Hormones are often associated with teenage angst and/or female menstrual-related moodiness.
Yet, they’re involved in much more than reproductive and sexual maturing processes. They also control metabolism, appetite, development and growth, cognition and mood, sleep, body temperature maintenance, and more.
What Are Hormones?
Hormones are the chemical messengers of the endocrine system, which is made up of eight major glands – the pituitary gland, pineal gland, thymus, thyroid, adrenal glands, pancreas, testes, and ovaries.
These glands release hormones into the bloodstream, and the hormones then deliver their messages by locking into the cells of a particular tissue or organ. They control most of the processes that happen in your body.
But they aren’t independent contractors; hormones are interconnected. What happens with one hormone may affect another.
What Disrupts Hormonal Balance
Normally, endocrine glands produce the precise amount of each hormone needed for your body’s various functions. Genetics and medical conditions can affect this delicate hormonal balance, but lifestyle factors can too.
Consider our modern lives. We’re exposed to a number of hormone-disrupting chemicals. We get little sleep. Our bodies are often in a continual stress response due to the fast pace at which we live.
The typical American diet offers too much unhealthy fat, sugar, and refined carbohydrates, causing 68 percent of us to be overweight. All of these factors (and more) are throwing our hormones off.
It’s no surprise then that medical researchers are taking note of the increasing prevalence of hormonal imbalances. According to a 2019 survey of 2,000 American women ages 30 to 60, nearly half of them have experienced the symptoms of a hormone imbalance.
So, how do you know if your endocrine system isn’t working optimally?
Signs of Hormonal Imbalance
Because hormones are involved in so many bodily processes, there’s a broad range of problems that can indicate a possible hormonal imbalance, including:
- Unexplained weight gain or loss
- Excessive sweating
- Very dry skin and rashes
- Irritability and anxiousness
- Long-term fatigue
- Increased thirst
- Changes in blood pressure, heart rate, and blood sugar
Here are some of the most common signs of hormone imbalance in women:
- Premenstrual mood swings and intense food cravings
- Heavy, painful periods
- Missed or irregular menstrual periods
- Excess hair growth on face and body/hair loss
- Breast changes
- Low mood
- Sleeplessness, night sweats
- Memory fog
- Trouble conceiving
- Darkening of the skin, acne, skin tags
- Vaginal dryness and atrophy
- Pain during sex
And men have their own issues too:
- Development of breast tissue or tenderness
- Trouble maintaining an erection
- Decrease in beard and body hair growth
- Loss of muscle and bone mass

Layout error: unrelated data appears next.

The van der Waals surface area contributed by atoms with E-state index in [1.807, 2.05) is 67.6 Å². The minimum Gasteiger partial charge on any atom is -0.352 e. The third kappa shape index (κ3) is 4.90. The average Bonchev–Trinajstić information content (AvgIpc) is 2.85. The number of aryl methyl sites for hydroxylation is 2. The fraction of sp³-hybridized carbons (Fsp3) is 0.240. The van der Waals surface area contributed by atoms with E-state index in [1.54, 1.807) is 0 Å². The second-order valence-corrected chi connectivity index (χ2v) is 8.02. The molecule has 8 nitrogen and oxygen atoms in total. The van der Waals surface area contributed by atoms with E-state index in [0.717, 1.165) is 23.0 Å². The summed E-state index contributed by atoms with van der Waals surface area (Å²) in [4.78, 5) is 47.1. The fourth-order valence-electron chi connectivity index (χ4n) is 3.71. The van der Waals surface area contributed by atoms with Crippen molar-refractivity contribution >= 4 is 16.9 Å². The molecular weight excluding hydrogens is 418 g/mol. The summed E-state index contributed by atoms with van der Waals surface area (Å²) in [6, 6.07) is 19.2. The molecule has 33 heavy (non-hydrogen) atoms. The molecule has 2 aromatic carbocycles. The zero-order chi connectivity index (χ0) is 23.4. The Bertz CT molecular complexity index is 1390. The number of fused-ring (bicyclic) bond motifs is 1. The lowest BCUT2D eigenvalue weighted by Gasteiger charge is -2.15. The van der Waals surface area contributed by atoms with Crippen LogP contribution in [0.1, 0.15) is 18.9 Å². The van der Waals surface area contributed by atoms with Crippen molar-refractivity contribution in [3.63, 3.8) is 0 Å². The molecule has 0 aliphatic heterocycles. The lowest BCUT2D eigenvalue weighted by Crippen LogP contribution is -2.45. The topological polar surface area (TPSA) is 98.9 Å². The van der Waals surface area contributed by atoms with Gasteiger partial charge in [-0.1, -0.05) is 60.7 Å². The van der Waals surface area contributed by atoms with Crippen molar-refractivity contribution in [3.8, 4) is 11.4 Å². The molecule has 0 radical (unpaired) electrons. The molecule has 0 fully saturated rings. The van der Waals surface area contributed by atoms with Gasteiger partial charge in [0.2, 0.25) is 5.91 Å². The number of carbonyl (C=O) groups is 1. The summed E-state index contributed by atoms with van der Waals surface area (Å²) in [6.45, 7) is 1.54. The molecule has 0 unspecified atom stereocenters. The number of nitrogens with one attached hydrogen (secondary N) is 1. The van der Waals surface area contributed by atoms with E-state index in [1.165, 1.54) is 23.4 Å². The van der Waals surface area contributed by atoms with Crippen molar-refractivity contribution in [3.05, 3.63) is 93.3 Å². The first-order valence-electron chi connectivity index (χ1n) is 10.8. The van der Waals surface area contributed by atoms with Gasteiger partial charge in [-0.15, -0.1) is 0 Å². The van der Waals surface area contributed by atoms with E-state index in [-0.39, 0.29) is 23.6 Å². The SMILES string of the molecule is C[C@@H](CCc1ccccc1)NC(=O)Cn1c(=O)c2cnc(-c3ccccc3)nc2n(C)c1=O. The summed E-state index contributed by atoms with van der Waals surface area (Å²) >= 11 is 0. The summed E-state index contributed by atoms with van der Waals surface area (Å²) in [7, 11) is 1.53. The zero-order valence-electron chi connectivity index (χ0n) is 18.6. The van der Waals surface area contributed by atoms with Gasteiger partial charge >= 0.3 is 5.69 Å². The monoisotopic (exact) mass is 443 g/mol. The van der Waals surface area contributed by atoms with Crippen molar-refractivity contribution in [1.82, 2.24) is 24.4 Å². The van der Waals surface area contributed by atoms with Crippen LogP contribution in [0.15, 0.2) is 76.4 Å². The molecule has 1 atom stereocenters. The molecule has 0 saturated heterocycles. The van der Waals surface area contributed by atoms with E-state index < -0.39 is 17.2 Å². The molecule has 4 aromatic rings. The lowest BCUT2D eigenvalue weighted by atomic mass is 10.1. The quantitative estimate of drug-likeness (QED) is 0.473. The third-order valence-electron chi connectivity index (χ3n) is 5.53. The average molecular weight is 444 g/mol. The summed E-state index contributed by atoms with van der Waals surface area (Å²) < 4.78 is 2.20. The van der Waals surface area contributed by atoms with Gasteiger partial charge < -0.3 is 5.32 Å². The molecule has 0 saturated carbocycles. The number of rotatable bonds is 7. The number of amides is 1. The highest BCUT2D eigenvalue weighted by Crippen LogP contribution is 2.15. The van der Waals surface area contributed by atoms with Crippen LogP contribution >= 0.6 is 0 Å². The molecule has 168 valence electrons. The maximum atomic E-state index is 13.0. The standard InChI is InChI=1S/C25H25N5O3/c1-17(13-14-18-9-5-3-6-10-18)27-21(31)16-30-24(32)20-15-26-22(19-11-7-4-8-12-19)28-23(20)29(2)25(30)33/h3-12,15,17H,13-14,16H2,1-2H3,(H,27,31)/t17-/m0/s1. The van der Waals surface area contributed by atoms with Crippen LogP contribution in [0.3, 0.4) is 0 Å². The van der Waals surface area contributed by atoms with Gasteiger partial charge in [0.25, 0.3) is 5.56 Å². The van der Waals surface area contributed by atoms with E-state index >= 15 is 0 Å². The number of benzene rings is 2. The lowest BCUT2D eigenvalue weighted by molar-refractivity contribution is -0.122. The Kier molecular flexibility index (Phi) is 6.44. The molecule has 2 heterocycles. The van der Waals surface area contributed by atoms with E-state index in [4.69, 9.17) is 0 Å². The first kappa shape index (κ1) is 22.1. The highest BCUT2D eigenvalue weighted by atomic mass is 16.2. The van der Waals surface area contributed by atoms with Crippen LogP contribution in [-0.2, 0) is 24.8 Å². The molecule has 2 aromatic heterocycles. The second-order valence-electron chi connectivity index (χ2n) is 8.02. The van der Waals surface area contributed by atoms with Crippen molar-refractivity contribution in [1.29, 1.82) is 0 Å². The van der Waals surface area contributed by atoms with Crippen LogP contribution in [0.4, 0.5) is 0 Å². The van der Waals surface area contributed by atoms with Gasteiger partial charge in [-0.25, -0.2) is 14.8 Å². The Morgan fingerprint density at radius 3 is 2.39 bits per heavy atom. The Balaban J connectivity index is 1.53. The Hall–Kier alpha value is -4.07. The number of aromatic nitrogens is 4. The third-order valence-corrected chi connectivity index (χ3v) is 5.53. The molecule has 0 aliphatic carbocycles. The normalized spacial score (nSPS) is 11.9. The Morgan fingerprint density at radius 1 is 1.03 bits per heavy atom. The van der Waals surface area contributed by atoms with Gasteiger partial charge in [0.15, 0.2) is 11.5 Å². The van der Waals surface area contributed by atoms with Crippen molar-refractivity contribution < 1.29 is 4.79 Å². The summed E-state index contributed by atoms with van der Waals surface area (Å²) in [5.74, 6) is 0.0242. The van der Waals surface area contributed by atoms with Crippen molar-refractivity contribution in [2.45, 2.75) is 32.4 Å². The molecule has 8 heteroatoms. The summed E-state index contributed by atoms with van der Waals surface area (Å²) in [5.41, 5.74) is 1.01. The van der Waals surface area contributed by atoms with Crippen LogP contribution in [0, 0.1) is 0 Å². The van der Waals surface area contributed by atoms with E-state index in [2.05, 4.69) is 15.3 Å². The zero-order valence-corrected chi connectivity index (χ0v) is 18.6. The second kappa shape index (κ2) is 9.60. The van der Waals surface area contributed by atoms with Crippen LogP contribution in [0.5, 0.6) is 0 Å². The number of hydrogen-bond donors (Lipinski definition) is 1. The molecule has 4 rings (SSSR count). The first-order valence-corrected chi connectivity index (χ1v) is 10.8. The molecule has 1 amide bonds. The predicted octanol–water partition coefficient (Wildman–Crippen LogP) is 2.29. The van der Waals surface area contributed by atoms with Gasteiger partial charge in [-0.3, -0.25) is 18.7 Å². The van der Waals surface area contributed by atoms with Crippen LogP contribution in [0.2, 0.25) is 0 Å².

- Difficulty concentrating
- Low libido
- Low mood
- Being overweight
If you want to take care of your hormonal health, here are 4 different lifestyle actions you can start following today.
4 Natural Ways to Balance Your Hormones
Get Regular Exercise
Physical exercise is wonderful for overall health and is a great way to balance your hormones. One major benefit is that it helps to reduce insulin levels and increase insulin sensitivity. This is important for maintaining healthy blood sugar levels in the body.
Being physically active can help increase levels of muscle-maintaining hormones. It also naturally boosts feel-good hormones in the brain, producing a true natural high!
Manage Your Stress
The fast pace and multiple demands of modern living too often put us in a state of intense stress, which can put too many stress hormones in your body and cause problems.
For instance, too much cortisol can impair communication between the immune system and your body’s HPA axis (the interaction between the hypothalamus, pituitary gland, and adrenal glands), which has been linked to extreme fatigue, blood sugar issues, weight gain, low mood, and immune issues.
Make sure you’re doing relaxing activities – such as spending time in nature, laughing with friends, relaxing in a bath, yoga, a walk on the beach, deep breathing, and meditation – to help balance your hormones.
Eat Healthy Foods
What you choose to eat has a major impact on hormonal balance.
Studies have shown that fructose (sugar) can increase insulin levels and promote insulin resistance, particularly in overweight people or people with blood sugar issues.
Limit your intake of sugar, as well as refined carbohydrates and alcohol, since they have a similar affect.
Instead, enjoy complex carbohydrates (whole foods like fruits and vegetables). They offer great nutrition and usually are high in fiber, which helps to support healthy blood sugar and insulin balance.
Fats are really important too. Avoid trans fats, but enjoy omega-3 and monosaturated fats instead. They help to promote satiety, healthy blood sugar levels, and insulin sensitivity.
Also, make sure you get adequate amounts of protein. Research has shown that eating protein decreases levels of the “hunger hormone” ghrelin and stimulates the production of hormones that help you feel full. Aim for a minimum of 20 – 30 grams of protein per meal.
Get Regular, Restful Sleep
Get 7 to 9 hours of restful sleep a night. Poor sleep is linked to imbalances in hormones that regulate your appetite, growth, blood sugar, healthy cognition, libido, and tissue repair.
Your brain needs uninterrupted sleep that allows it to go through all five stages of each sleep cycle. Getting quality sleep is just one way to balance your hormones.
If you’re concerned about your hormones, consult your doctor and get your hormone levels checked. Since some imbalances can be life-threatening, hormone health should be taken seriously.
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